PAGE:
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Contracts
University of California, Hastings School of Law
Lefstin, Jeffrey A.

Lefstin – Fall 2006
Contracts Review
I. Mutual Assent
 
Unless a question specifically states that the parties made a contract, the answer to the question should address whether a contract was formed.
Consider whether each communication was an invitation to bid, an offer, a revocation, an acceptance, an inquiry, a conditional acceptance, a counteroffer, or a rejection.
A response to an offer that is considered an acceptance must be examined to determine whether it is:
                  1) timely,
2) is in the proper form, and
                  3) deviates from the offer in any way.
The Objective Theory of Assent
Used to determine what a reasonable person to whom an expression has been addressed would understand the expression to mean. 
·         General rule: It is for the court to construe the effect of writings relied on to make a contract and also the effect of unambiguous oral words (or of words that a reasonable man would consider to indicate a contract)… However, if the words are in dispute, the question of whether they were used or not is for the jury. Embry v. Hargadine, McKittrick Dry Goods Co.
·         Look to the outward expression of a person as manifesting his intention rather than to his secret and unexpressed intention. Lucy v. Zehmer
o       The mental assent of the parties is not a requisite for the formation of a contract.
o       A person cannot set up that he was merely jesting when his conduct and words would warrant a reasonable person in believing that he intended a real agreement.
·         Restatement
§ 17 Requirement of a Bargain
(1)   except as stated in subsection 2, the formation of a contract requires a bargain in which there is a manifestation of mutual assent to the exchange and a consideration
(2)   whether or not there is a bargain a contract may be formed under special rules applicable to formal contracts under rules stated in §§ 82-94
§18 Manifestation of Mutual Assent
Manifestation of mutual assent to an exchange requires that each party either make a promise or begin or render a performance.
§ 19 Conduct as Manifestation of Assent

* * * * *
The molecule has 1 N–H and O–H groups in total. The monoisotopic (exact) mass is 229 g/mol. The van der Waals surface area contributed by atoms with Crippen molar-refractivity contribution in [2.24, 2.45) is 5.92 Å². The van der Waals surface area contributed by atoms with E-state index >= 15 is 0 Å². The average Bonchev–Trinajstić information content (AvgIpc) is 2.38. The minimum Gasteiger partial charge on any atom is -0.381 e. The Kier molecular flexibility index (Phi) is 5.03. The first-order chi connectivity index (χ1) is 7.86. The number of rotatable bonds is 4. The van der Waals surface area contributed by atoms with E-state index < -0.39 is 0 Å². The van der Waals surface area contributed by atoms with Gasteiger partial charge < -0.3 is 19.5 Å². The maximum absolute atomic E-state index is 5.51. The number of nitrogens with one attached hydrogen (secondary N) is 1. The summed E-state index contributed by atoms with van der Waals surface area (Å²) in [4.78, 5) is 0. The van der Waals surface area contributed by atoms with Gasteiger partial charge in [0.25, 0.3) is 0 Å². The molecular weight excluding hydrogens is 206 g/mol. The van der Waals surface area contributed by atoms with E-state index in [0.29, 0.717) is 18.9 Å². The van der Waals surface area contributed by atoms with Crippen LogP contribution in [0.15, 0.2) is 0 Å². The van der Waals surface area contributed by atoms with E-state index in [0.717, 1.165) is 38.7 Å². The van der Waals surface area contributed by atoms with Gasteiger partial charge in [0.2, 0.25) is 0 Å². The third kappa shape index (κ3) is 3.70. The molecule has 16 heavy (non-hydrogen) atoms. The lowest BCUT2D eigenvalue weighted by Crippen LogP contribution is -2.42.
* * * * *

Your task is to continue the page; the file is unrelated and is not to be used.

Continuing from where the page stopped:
(1)   the manifestation of assent may be made wholly or partly by written or spoken words or by other acts or by failure to act. 
(2)   The conduct of a party is not effective as a manifestation of his assent unless he intends to engage in the conduct and knows or has reason to know that the other party may infer from his conduct that he assents.
(3)   The conduct of a party may manifest assent even though he does not in fact assent. In such cases a resulting contract may be voidable because of fraud, duress, mistake, or other invalidating cause.
                                                              i.      Protects the parties’ reasonable expectations by permitting each party to rely on the other’s manifested intentions
Express and Implied Contracts
Express – mutual assent is manifested in words of agreement, written or oral
Implied
                                                              i.      Implied in fact – when the promises of the parties are inferred from their acts or conduct, or from words that are not explicit words of agreement
                                                            ii.      Implied in law – where a court fictionally implied a promise to pay for benefits or services to avoid inequities or unjust treatment (a.k.a. quasi-contracts)
 
C. What is an Offer? 
An offer is a manifestation of present willingness to enter into a bargain, made in such a way that a reasonable person in the shoes of the person to whom it is addressed would believe that she could conclude the bargain merely by giving her assent.
·         The mere statement of the price at which property is held cannot be understood as an offer to sell. Nebraska Seed Co. v. Harsh
·         In determining the existence of an offer, the court must not consider the defendant’s subjective intent in making the commercial, or plaintiff’s subjective view or what the commercial offered, but what an objective reasonable person would have understood the commercial to convey. Leonard v. Pepsico
·         General Rule: An advertisement does not constitute an offer. Leonard v. Pepsico
§         Advertisements – generally construed as invitations to deal rather than offers unless there is a clear indication that there’s an intention to bargain, the ad is specifically addressed to someone, or over-acceptance is unlikely. 
o       Rewards are normally construed as offers
·         Restatement
§ 22 Mode of Assent: Offer and Acceptance
(1)   the manifestation of mutual assent to an exchange ordinarily takes the form of an offer or proposal by one party followed by an acceptance by the other party or parties